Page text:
Advertisement

Fetal Skull Segmentation in 3D Ultrasound via Structured Geodesic Random Forest

  • Juan J. Cerrolaza
  • Ozan Oktay
  • Alberto Gomez
  • Jacqueline Matthew
  • Caroline Knight
  • Bernhard Kainz
  • Daniel Rueckert
Conference paper
Part of the Lecture Notes in Computer Science book series (LNCS, volume 10554)

Abstract

Ultrasound is the primary imaging method for prenatal screening and diagnosis of fetal anomalies. Thanks to its non-invasive and non-ionizing properties, ultrasound allows quick, safe and detailed evaluation of the unborn baby, including the estimation of the gestational age, brain and cranium development. However, the accuracy of traditional 2D fetal biometrics is dependent on operator expertise and subjectivity in 2D plane finding and manual marking. 3D ultrasound has the potential to reduce the operator dependence. In this paper, we propose a new random forest-based segmentation framework for fetal 3D ultrasound volumes, able to efficiently integrate semantic and structural information in the classification process. We introduce a new semantic features space able to encode spatial context via generalized geodesic distance transform. Unlike alternative auto-context approaches, this new set of features is efficiently integrated into the same forest using contextual trees. Finally, we use a new structured labels space as alternative to the traditional atomic class labels, able to capture morphological variability of the target organ. Here, we show the potential of this new general framework segmenting the skull in 3D fetal ultrasound volumes, significantly outperforming alternative random forest-based approaches.

Keywords

Random forest Generalized geodesic distance Structured class 

Notes

Acknowledgement

This research was supported in part by the Marie Sklodowska-Curie Actions of the EU Framework Programme for Research and Innovation, under REA grant agreement 706372.

References

  1. 1.
    Dikkeboom, C.M., et al.: The role of three-dimensional ultrasound in visualizing the fetal cranial sutures and fontanels during the second half of pregnancy. Ultrasound Obstet. Gynecol. 24, 412–416 (2004)CrossRefGoogle Scholar
  2. 2.
    Noble, J.A., Boukerroui, D.: Ultrasound image segmentation: A survey. IEEE Trans Med. Imag. 25(8), 987–1010 (2006)CrossRefGoogle Scholar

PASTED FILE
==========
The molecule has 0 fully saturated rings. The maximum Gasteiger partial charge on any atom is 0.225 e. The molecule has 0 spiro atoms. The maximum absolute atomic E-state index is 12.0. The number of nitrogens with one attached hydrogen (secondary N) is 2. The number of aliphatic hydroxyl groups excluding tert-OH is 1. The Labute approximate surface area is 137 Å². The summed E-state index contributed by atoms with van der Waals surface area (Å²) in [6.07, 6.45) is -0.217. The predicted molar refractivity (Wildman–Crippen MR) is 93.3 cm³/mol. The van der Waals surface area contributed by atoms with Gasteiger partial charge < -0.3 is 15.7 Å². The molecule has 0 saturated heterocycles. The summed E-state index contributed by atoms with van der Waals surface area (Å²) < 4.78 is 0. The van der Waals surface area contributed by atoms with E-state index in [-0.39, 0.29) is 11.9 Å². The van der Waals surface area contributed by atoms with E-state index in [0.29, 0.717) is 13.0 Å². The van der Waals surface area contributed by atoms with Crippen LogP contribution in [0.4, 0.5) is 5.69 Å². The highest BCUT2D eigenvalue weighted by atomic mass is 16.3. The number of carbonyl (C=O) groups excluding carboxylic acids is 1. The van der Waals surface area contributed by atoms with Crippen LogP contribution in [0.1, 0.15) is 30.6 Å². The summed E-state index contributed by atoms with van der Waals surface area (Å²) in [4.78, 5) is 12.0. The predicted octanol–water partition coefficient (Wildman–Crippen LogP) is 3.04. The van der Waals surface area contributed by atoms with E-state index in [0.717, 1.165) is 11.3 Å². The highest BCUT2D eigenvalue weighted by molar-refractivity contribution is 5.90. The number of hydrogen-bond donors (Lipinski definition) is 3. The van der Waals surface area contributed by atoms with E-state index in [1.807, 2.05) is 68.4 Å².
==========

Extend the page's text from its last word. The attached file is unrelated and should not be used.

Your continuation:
3. 3.
    International Society of Ultrasound in Obstetrics and Gynecology: Sonographic examination of the fetal central nervous system: Guidelines for performing the basic examination and the fetal neurosonogram. Ultrasound Obstet. Gynecol. 29, 109–116(2007)Google Scholar
  4. 4.
    Lu, W., et al.: Automated fetal head detection and measurement in ultrasound images by iterative randomized hough transform. Ultrasound Med. Biol. 31(7), 929–936 (2005)CrossRefGoogle Scholar
  5. 5.
    Shen, Y., et al.: Fetal skull analysis in ultrasound images based on iterative randomized Hough transform. SPIE 7265 (2009)Google Scholar
  6. 6.
    Namburete, A.I.L., Noble, J.A.: Fetal cranial segmentation in 2D ultrasound images using shape properties of pixel clusters (2013). ISBI: 720–723Google Scholar
  7. 7.
    Foi, A., et al.: Difference of Gaussians revolved along elliptical paths for ultrasound fetal head segmentation. Comput. Med. Imaging Graph. 38, 774–784 (2014)CrossRefGoogle Scholar
  8. 8.
    Chen, H.C., et al.: Registration-based segmentation of three-dimensional ultrasound images for quantitative measurement of fetal craniofacial structure. Ultrasound Med. Biol. 38(5), 811–823 (2012)CrossRefGoogle Scholar
  9. 9.
    Kontschieder, P., et al.: Structured labels in random forests for semantic labelling and object detection. TPAMI 36(10), 2104–2116 (2014)CrossRefGoogle Scholar
  10. 10.
    Dollar, P., Zitnick, C.: Structured forests for fast edge detection. In: Proceedings of the ICCV, pp. 1841–1848 (2013)Google Scholar
  11. 11.
    Kontschieder, P., et al.: GeoF: Geodesic forests for learning coupled predictors. In: Proceedings of the CVPR (2013)Google Scholar
  12. 12.
    Oktay, O., et al.: Stratified decision forests for accurate anatomical landmark localization in cardiac images. TMI 36(1), 332–342 (2017)Google Scholar
  13. 13.
    Toivanen, P.J.: New geodesic distance transforms for gray-scale images. Pattern Recogn. Lett. 17, 437–450 (1996)CrossRefGoogle Scholar
  14. 14.
    Ronneberger, O., Fischer, P., Brox, T.: U-Net: Convolutional networks for biomedical image segmentation. In: Navab, N., Hornegger, J., Wells, W.M., Frangi, A.F. (eds.) MICCAI 2015. LNCS, vol. 9351, pp. 234–241. Springer, Cham (2015). doi: 10.1007/978-3-319-24574-4_28 CrossRefGoogle Scholar
  15. 15.
    Butt, K., Lim, K.: Determination of Gestational Age by Ultrasound. SOGC Clinical Practice Guidelines, 303 (2015)Google Scholar

Copyright information

© Springer International Publishing AG 2017

Authors and Affiliations

  • Juan J. Cerrolaza
    • 1
  • Ozan Oktay
    • 1
  • Alberto Gomez
    • 2
  • Jacqueline Matthew
    • 2
  • Caroline Knight
    • 2
  • Bernhard Kainz
    • 1
  • Daniel Rueckert
    • 1
  1. 1.Biomedical Image Analysis GroupImperial College LondonLondonUK
  2. 2.Division of Imaging Sciences and Biomedical EngineeringKing’s College LondonLondonUK

Personalised recommendations